The latest flood outlook gives about a 25 percent chance the lake will surpass its record elevation of 1,454.3 feet above sea level, set in June 2011.
Residents near Devils Lake in northeastern North Dakota fear that last year's progress in gaining back land from the lake could be lost this year if the National Weather Service's predictions hold true.
The latest flood outlook gives about a 25 percent chance the lake will surpass its record elevation of 1,454.3 feet above sea level, set in June 2011. That would wipe out last year's 3-foot drop that saw about 30,000 acres of land resurface and gave residents hope that the worst was behind them.
"It takes away the optimism we had last year," said Jeff Frith, manager of the Devils Lake Basin Joint Water Resource District. "Landowners were getting some of their land back and were reclaiming it, putting it back into production."
Devils Lake has been swallowing up thousands of acres of farmland since a wet cycle began in the early 1990s and caused the lake to quadruple in size. It rose about 32 feet between 1992 and 2011.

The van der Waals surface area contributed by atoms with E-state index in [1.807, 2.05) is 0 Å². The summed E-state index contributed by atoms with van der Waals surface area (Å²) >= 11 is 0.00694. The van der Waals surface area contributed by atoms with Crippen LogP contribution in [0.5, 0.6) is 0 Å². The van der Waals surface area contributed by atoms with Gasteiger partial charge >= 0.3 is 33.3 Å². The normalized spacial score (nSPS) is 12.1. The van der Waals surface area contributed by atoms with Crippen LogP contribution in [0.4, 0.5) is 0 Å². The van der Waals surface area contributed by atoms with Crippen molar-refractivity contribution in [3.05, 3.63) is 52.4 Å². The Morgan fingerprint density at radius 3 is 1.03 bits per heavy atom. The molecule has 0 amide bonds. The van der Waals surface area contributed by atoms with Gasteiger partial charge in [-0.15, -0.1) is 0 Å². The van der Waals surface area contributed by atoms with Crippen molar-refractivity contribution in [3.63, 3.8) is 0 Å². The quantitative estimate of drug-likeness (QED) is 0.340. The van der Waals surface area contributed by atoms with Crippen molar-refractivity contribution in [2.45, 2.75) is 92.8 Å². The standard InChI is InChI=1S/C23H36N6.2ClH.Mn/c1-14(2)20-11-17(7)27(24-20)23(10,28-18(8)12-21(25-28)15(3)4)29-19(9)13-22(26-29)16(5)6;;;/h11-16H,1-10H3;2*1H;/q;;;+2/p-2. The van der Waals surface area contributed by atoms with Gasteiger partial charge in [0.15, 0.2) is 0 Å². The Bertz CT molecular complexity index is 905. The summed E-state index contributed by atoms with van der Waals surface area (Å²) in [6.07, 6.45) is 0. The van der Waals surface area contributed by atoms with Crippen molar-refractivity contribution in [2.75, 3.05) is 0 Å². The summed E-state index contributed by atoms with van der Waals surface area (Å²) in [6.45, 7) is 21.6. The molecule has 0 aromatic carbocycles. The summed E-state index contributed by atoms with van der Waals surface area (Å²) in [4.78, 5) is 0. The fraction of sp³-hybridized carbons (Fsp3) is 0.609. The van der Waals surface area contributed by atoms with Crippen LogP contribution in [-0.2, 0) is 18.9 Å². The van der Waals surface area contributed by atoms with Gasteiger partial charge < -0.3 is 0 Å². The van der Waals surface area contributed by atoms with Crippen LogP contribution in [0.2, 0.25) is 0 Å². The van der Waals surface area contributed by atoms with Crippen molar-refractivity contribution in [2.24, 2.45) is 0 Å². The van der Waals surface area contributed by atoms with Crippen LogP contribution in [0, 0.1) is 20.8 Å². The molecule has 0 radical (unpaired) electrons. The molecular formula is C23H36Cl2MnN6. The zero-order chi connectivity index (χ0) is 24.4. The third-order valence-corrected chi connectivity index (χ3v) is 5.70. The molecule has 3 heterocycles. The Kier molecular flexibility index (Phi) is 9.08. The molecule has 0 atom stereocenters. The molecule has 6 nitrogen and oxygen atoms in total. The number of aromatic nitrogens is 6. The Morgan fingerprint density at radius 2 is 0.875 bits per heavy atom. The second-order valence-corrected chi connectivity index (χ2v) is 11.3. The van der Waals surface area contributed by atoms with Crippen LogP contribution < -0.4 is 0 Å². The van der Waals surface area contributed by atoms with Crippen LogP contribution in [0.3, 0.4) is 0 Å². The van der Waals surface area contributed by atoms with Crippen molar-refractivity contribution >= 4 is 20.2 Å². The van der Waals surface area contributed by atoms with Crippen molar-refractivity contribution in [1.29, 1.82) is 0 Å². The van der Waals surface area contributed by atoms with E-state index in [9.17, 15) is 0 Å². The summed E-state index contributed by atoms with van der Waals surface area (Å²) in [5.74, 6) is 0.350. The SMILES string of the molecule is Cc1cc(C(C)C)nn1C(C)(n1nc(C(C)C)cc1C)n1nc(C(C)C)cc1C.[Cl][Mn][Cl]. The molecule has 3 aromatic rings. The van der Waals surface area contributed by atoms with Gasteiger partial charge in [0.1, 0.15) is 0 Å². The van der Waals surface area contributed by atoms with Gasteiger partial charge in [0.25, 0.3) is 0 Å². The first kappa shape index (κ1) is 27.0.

About $1.5 billion has been spent in the past 20 years to raise roads, move homes and business and to build other infrastructure, including outlets from the lake to the Sheyenne River.
A levee system protects the city of Devils Lake, but Frith tells the Grand Forks Herald (http://bit.ly/WOKPJd) that the runoff in the upper basin could rival record numbers and make travel in the region difficult.
"We thought we had bought ourselves some breathing room last year," Frith said. "But it looks like all of that may be gone."